At a regular communication on January 2, 1901, Theodore Roosevelt was announced as being in readiness for the first degree. R:.W:.Bro. Frank E. Haff presided in conferring the degree, assisted by M:.W:.Bro. John W. Vrooman, Past Grand Master of Masons in the State of New York; R:.W:.Bro. E.M.L. Ehlers; R:.W:.Bro. Douglass Conklin; R:.W:.Bro. Frederick P. Morris; and M:.W:.Bro. John Stewart, Past Grand Master. Eighteen of the twenty lodges within the District were represented by delegations. There were very many visitors including several M:.W:.many R:.W:.s, and delegations from 46 lodges. The third floor lodge room in the Oyster Bay Bank building was very full that evening. Music was provided by a quartet for a fee of $25 which had been advanced by the Master, Theodore A. Swan. There is no mention in the minutes of any collation or banquet following. Arrangements were made for special trains to convey the many visitors to their respective destinations. A resolution of thanks to the president of the Long Island Railroad, William H. Baldwin, Esq., was adopted at the January 16th communication.

Three weeks after his inauguration as Vice President of the United States on March 4, 1901, Theodore Roosevelt was announced as being in readiness for examination in the first degree at a regular communication-on March 27, 1901. After a "very satisfactory" examination the candidate was passed to the degree of fellowcraft. It was reported at the time that he knew the material so well that he corrected those conducting the examination when they erred. R:.W:.Bro. Frank B. Haff, Meridian #691, presided; with R:.W:.Bro. Douglass Conklin, Jephtha #494; R:.W:.Bro. John K. Dunn, Jamaica #546; W:.Bro. Joseph Fitch, Cornucopia #563; and W:.Bro. Joseph Cummings, Altair #601, assisting. The list of visitors included delegations from eleven lodges.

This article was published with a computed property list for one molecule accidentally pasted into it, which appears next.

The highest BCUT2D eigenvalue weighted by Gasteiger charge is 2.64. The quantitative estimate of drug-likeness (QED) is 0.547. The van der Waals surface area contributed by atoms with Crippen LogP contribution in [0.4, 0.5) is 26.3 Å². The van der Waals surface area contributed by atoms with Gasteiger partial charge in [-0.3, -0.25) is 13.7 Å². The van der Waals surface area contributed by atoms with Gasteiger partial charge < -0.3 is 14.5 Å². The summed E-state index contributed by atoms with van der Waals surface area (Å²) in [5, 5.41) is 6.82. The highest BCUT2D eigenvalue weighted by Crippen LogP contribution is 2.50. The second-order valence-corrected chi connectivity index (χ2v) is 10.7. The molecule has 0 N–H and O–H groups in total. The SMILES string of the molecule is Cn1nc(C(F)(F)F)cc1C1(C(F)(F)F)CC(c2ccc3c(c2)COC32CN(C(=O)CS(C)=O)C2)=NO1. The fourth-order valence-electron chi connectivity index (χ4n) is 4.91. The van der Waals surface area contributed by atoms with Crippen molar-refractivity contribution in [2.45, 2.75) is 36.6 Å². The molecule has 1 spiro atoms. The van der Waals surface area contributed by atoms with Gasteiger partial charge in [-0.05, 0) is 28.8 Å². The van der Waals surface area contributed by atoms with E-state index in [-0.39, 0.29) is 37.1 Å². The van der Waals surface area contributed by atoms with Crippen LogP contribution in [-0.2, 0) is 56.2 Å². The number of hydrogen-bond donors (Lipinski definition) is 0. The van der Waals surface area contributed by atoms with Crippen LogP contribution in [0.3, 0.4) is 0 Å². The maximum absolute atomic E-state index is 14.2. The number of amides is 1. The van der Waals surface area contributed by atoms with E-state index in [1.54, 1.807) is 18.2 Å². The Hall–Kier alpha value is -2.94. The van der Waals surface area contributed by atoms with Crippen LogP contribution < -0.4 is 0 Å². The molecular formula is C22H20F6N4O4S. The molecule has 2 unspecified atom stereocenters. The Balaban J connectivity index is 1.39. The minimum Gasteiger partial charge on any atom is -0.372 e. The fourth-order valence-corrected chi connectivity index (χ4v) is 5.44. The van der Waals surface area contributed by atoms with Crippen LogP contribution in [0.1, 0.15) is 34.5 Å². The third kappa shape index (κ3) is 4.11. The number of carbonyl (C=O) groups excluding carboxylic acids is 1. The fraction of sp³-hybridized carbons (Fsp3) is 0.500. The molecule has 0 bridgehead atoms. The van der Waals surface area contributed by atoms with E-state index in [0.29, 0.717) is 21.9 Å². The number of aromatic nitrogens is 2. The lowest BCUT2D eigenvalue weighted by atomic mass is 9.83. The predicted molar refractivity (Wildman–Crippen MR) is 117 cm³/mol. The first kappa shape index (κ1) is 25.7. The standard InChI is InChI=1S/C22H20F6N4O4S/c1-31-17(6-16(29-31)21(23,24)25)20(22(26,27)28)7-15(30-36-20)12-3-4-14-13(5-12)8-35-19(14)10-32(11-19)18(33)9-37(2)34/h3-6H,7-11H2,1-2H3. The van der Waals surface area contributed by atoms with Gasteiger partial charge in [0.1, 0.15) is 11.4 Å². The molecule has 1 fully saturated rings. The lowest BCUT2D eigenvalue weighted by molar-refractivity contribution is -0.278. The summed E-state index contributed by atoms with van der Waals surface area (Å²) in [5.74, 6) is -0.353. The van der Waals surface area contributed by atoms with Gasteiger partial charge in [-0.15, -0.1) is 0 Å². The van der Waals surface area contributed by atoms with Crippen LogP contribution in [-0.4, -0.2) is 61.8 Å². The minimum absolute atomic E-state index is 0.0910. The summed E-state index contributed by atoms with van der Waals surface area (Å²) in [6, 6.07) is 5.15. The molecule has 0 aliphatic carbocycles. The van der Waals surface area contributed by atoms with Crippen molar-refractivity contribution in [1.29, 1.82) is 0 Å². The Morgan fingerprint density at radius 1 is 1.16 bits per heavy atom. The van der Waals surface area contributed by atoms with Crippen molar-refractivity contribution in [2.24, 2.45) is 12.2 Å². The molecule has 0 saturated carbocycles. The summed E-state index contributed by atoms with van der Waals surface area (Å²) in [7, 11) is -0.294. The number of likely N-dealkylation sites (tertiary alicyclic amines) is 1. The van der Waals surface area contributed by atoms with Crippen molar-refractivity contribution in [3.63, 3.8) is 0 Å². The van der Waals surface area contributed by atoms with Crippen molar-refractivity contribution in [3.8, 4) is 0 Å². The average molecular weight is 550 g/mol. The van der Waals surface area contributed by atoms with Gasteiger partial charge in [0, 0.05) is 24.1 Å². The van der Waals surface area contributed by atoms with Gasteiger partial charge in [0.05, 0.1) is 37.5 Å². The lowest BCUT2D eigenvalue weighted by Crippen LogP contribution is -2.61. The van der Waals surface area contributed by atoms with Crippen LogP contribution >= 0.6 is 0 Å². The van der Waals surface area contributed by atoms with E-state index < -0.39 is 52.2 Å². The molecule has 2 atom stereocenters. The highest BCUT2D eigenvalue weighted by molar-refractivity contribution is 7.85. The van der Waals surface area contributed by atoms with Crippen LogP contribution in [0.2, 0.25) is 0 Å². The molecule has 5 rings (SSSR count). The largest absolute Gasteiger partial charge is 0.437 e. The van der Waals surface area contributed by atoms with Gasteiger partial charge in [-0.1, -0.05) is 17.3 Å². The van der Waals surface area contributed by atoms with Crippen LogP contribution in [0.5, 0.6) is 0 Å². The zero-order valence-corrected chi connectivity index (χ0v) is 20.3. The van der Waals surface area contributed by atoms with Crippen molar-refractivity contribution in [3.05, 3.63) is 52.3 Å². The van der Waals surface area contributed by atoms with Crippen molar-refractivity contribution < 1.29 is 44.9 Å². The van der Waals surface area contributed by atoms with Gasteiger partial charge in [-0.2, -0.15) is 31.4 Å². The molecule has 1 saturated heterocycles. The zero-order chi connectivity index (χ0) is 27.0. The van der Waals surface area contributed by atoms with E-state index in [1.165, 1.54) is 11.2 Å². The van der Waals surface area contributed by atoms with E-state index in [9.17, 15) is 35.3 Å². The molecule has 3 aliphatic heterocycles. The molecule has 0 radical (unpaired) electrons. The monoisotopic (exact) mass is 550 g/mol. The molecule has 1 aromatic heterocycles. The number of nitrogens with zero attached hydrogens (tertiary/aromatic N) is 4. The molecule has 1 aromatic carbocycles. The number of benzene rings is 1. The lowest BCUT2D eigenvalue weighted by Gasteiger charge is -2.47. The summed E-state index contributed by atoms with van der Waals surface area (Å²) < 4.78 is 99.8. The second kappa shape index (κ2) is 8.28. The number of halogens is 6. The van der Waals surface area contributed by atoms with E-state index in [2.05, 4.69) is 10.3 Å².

During the next few weeks many committees were appointed for the planning and arrangements for the upcoming raising of Theodore Roosevelt.

The evening of April 24,1901 was truly a "Grand Affair." The raising of Theodore Roosevelt was presided over by R:.W:.Edward M.L. Ehlers, Grand Secretary; with R:.W:.Frank B. Haff, District Deputy Grand Master-1st District; R:.W:.Theodore A. Taylor, Grand Treasurer; M:.W:.John Stewart, Past Grand Master; R:.W:.William A. Brodie, Past Grand Master; M:.W:.John W. Vrooman, Past Grand Master; M:.W:.Charles W. Mead, Grand Master; R:.W:.George R. VanDeWater, Grand Chaplain; and M:.W:.Wright D. Pownall, Past Grand Master assisting. In addition to the Grand Masters of New York and Connecticut being present, there were seven Past Grand Masters. The secretary, Walter Franklin, must have been somewhat overwhelmed by the visitor list, which was estimated at 500. Only those holding tickets were permitted entry into the lodge rooms. The narrow stairway leading to the third floor lodge room was said to have been so jammed with visitors trying to get in that the Vice President had to be raised up over the heads of the visitors and passed up the stairs. Considering Roosevelt's bulk this would seem to have been quite a task. The Secretary did not list any visitors below the level of R:.W:.